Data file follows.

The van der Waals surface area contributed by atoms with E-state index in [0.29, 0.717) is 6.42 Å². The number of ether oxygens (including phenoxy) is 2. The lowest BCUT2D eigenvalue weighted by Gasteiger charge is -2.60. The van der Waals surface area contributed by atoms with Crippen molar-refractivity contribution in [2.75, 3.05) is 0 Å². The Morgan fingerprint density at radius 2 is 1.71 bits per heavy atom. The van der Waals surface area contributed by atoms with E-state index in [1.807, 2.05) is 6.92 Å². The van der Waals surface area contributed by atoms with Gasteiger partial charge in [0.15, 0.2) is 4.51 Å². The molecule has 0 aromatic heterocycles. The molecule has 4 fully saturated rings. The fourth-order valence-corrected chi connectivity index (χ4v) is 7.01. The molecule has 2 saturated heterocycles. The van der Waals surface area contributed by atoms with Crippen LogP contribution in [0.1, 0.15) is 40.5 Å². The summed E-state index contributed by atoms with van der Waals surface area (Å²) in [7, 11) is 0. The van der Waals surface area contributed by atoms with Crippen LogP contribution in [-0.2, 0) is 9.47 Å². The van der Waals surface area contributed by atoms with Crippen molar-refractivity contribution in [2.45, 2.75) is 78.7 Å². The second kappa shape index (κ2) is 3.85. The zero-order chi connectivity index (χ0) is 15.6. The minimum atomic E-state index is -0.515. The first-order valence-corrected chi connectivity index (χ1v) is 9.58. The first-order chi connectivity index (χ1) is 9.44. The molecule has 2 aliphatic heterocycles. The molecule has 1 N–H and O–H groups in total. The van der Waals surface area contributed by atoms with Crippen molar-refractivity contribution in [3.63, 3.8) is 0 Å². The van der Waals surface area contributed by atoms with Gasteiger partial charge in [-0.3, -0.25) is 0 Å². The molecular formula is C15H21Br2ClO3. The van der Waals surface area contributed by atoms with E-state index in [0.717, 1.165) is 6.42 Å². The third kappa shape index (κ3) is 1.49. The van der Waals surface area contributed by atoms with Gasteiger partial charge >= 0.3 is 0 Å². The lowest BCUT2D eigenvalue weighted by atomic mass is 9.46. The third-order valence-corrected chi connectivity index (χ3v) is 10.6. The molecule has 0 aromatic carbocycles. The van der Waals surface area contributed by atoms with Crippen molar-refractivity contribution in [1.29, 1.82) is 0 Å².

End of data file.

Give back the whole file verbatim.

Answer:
The van der Waals surface area contributed by atoms with E-state index in [0.29, 0.717) is 6.42 Å². The number of ether oxygens (including phenoxy) is 2. The lowest BCUT2D eigenvalue weighted by Gasteiger charge is -2.60. The van der Waals surface area contributed by atoms with Crippen molar-refractivity contribution in [2.75, 3.05) is 0 Å². The Morgan fingerprint density at radius 2 is 1.71 bits per heavy atom. The van der Waals surface area contributed by atoms with E-state index in [1.807, 2.05) is 6.92 Å². The van der Waals surface area contributed by atoms with Gasteiger partial charge in [0.15, 0.2) is 4.51 Å². The molecule has 0 aromatic heterocycles. The molecule has 4 fully saturated rings. The fourth-order valence-corrected chi connectivity index (χ4v) is 7.01. The molecule has 2 saturated heterocycles. The van der Waals surface area contributed by atoms with Crippen LogP contribution in [0.1, 0.15) is 40.5 Å². The summed E-state index contributed by atoms with van der Waals surface area (Å²) in [7, 11) is 0. The van der Waals surface area contributed by atoms with Crippen LogP contribution in [-0.2, 0) is 9.47 Å². The van der Waals surface area contributed by atoms with Crippen molar-refractivity contribution in [2.45, 2.75) is 78.7 Å². The second kappa shape index (κ2) is 3.85. The zero-order chi connectivity index (χ0) is 15.6. The minimum atomic E-state index is -0.515. The first-order valence-corrected chi connectivity index (χ1v) is 9.58. The first-order chi connectivity index (χ1) is 9.44. The molecule has 2 aliphatic heterocycles. The molecule has 1 N–H and O–H groups in total. The van der Waals surface area contributed by atoms with Crippen molar-refractivity contribution in [3.63, 3.8) is 0 Å². The van der Waals surface area contributed by atoms with Gasteiger partial charge in [-0.3, -0.25) is 0 Å². The molecular formula is C15H21Br2ClO3. The van der Waals surface area contributed by atoms with E-state index in [0.717, 1.165) is 6.42 Å². The third kappa shape index (κ3) is 1.49. The van der Waals surface area contributed by atoms with Gasteiger partial charge >= 0.3 is 0 Å². The lowest BCUT2D eigenvalue weighted by atomic mass is 9.46. The third-order valence-corrected chi connectivity index (χ3v) is 10.6. The molecule has 0 aromatic carbocycles. The van der Waals surface area contributed by atoms with Crippen molar-refractivity contribution in [1.29, 1.82) is 0 Å².